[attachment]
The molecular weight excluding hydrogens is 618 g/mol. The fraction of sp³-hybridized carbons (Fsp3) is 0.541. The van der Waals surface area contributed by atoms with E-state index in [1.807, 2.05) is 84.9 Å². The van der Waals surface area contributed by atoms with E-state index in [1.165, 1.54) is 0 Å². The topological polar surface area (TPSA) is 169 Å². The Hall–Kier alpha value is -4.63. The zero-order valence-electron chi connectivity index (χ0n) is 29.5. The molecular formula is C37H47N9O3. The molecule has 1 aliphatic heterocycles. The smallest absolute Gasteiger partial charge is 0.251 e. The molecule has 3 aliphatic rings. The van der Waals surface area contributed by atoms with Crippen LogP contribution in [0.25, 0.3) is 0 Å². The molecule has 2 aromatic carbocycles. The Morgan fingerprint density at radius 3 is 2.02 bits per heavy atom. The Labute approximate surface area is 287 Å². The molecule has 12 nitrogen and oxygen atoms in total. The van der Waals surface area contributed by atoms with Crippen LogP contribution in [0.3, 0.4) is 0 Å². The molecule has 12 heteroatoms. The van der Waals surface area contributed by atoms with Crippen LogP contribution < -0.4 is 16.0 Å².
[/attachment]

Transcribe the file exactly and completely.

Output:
The molecular weight excluding hydrogens is 618 g/mol. The fraction of sp³-hybridized carbons (Fsp3) is 0.541. The van der Waals surface area contributed by atoms with E-state index in [1.807, 2.05) is 84.9 Å². The van der Waals surface area contributed by atoms with E-state index in [1.165, 1.54) is 0 Å². The topological polar surface area (TPSA) is 169 Å². The Hall–Kier alpha value is -4.63. The zero-order valence-electron chi connectivity index (χ0n) is 29.5. The molecular formula is C37H47N9O3. The molecule has 1 aliphatic heterocycles. The smallest absolute Gasteiger partial charge is 0.251 e. The molecule has 3 aliphatic rings. The van der Waals surface area contributed by atoms with Crippen LogP contribution in [0.25, 0.3) is 0 Å². The molecule has 2 aromatic carbocycles. The Morgan fingerprint density at radius 3 is 2.02 bits per heavy atom. The Labute approximate surface area is 287 Å². The molecule has 12 nitrogen and oxygen atoms in total. The van der Waals surface area contributed by atoms with Crippen LogP contribution in [0.3, 0.4) is 0 Å². The molecule has 12 heteroatoms. The van der Waals surface area contributed by atoms with Crippen LogP contribution < -0.4 is 16.0 Å².